Order of battle

Regiments From Kabul 8 August 1880
General Macpherson
General Baker
General McGregor
General Gough
Colonel Johnson
92nd Highlanders
72nd Highlanders
60th Rifles, 2nd Batt
9th Queen's Royal Lancers
6/8 Royal Artillery
23rd Pioneers
2nd Sikh Infantry
15th Sikh Infantry
3rd Bengal Cavalry
11/9 Royal Artillery
24th Punjab Infantry
3rd Sikh Infantry
25th Punjab Infantry
3rd Punjab Cavalry
No2 Mountain Battery
2nd Gurkhas
5th Gurkhas
4th Gurkhas
Central Indian Horse

Garrison at Kelat-i-Ghilzai that joined the relief force on 25th August
C/2 Royal Artillery
66th Foot
3rd Sind Horse
2nd Baluch Regiment


  1. Lawrence James, "Raj: The Making and Unmaking of British India" (Little, Brown & Company: 1997), p. 377.
  2. James, p. 377.
  3. The Second Anglo-Afghan War 1878-1880. "General Roberts' Relief from Kabul to Kandahar." Retrieved May 21, 2008.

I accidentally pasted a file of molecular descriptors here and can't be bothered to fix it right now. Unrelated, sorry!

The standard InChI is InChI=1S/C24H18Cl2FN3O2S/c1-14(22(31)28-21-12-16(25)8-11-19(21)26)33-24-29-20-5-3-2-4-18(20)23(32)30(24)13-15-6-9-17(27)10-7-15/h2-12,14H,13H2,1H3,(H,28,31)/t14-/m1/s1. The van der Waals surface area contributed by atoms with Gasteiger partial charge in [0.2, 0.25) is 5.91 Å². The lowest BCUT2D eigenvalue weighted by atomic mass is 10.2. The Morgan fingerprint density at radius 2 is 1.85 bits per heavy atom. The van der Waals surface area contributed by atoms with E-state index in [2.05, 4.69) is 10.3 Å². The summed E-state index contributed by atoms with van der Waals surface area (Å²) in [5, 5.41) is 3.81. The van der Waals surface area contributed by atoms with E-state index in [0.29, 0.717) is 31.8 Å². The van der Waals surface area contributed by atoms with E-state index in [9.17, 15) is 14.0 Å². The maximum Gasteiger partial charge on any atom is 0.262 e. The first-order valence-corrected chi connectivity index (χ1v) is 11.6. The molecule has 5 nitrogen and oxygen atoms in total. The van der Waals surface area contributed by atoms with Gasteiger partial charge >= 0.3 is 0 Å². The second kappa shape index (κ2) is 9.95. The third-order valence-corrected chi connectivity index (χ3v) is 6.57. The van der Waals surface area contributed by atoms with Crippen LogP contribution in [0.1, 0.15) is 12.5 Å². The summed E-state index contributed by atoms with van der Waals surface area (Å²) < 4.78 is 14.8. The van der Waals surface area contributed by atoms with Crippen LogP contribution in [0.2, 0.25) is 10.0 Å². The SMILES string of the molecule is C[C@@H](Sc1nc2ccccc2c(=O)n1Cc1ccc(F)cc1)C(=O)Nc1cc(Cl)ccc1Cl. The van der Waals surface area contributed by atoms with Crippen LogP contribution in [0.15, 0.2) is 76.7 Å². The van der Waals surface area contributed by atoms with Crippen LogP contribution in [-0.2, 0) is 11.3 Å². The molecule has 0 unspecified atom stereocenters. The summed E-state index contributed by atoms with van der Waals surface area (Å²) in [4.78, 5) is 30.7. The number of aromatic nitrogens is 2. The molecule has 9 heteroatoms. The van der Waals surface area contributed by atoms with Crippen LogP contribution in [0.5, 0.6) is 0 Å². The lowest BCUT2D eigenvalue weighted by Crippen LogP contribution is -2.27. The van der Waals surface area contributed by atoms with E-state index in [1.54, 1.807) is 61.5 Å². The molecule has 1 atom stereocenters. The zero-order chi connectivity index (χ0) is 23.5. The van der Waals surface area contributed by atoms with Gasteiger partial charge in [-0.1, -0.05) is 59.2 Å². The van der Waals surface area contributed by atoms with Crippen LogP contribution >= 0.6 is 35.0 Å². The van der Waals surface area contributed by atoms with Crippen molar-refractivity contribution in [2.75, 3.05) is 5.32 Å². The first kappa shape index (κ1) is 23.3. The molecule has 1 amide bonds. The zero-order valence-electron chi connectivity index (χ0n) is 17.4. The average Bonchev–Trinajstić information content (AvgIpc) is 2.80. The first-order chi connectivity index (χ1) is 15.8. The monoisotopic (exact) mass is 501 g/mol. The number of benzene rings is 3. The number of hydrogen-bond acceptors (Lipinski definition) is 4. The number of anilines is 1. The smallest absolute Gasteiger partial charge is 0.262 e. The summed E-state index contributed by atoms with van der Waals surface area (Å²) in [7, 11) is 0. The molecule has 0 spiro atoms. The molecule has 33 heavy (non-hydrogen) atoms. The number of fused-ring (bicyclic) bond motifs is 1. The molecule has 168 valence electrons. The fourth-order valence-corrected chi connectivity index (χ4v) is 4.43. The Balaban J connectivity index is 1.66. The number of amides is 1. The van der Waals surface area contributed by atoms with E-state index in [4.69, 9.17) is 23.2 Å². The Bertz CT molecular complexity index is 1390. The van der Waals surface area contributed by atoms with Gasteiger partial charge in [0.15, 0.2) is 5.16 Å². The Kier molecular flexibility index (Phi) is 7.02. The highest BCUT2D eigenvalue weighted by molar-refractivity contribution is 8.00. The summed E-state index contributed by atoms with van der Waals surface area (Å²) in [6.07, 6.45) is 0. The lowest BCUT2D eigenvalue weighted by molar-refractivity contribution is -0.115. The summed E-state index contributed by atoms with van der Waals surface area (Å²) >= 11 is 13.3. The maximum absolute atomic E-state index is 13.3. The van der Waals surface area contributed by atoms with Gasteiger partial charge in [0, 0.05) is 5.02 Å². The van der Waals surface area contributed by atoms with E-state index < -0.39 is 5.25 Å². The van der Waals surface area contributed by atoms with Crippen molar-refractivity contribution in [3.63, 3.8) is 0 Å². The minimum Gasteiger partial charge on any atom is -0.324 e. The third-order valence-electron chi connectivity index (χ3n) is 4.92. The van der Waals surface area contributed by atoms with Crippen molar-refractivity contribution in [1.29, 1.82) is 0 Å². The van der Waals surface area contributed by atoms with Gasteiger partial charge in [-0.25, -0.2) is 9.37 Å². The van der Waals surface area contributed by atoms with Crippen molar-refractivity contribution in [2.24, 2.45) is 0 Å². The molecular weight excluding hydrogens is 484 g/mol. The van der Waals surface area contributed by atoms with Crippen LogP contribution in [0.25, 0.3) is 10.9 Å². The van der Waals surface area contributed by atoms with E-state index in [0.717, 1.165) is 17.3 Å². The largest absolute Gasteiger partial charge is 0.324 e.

4. "General Roberts' Relief of Kabul"
  5. "General Roberts' Relief of Kabul"
  6. James, p. 378.

ISBN links support NWE through referral fees

  • Collins, James Joseph. Diary of the Second Anglo-Afghan War. 1878.
  • Great Britain. Herat: With reference to the British Occupation of Kabul and Kandahar in October 1879. London: Printed at the War Office by Harrison & Sons, 1879.
  • James, Lawrence. Raj: The Making and Unmaking of British India. Little, Brown & Company, 1997. ISBN 0316640727
  • Ripon, George Frederick Samuel Robinson. Correspondence, Confidential, Official and Private From and to George Frederick Samuel Robinson, Marquis of Ripon: Covering the Whole of the Period During Which he was Viceroy and Governor General of India, April 1880 to December 1884. 1880.

External links

All links retrieved September 22, 2023.